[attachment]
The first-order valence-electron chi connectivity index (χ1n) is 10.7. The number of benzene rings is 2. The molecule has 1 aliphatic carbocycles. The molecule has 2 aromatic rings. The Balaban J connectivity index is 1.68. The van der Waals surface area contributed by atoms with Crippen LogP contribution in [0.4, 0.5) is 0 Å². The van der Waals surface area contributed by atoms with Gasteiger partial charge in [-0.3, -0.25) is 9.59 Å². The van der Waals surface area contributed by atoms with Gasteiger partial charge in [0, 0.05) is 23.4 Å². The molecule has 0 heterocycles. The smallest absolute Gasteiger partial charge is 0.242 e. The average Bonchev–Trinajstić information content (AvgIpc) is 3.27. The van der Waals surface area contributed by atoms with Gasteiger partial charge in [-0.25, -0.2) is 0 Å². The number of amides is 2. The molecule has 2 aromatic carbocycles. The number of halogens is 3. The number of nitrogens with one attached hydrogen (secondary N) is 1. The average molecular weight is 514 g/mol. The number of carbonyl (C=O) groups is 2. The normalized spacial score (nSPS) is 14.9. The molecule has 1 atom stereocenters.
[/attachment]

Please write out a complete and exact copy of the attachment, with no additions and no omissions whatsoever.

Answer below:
The first-order valence-electron chi connectivity index (χ1n) is 10.7. The number of benzene rings is 2. The molecule has 1 aliphatic carbocycles. The molecule has 2 aromatic rings. The Balaban J connectivity index is 1.68. The van der Waals surface area contributed by atoms with Crippen LogP contribution in [0.4, 0.5) is 0 Å². The van der Waals surface area contributed by atoms with Gasteiger partial charge in [-0.3, -0.25) is 9.59 Å². The van der Waals surface area contributed by atoms with Gasteiger partial charge in [0, 0.05) is 23.4 Å². The molecule has 0 heterocycles. The smallest absolute Gasteiger partial charge is 0.242 e. The average Bonchev–Trinajstić information content (AvgIpc) is 3.27. The van der Waals surface area contributed by atoms with Gasteiger partial charge in [-0.25, -0.2) is 0 Å². The number of amides is 2. The molecule has 2 aromatic carbocycles. The number of halogens is 3. The number of nitrogens with one attached hydrogen (secondary N) is 1. The average molecular weight is 514 g/mol. The number of carbonyl (C=O) groups is 2. The normalized spacial score (nSPS) is 14.9. The molecule has 1 atom stereocenters.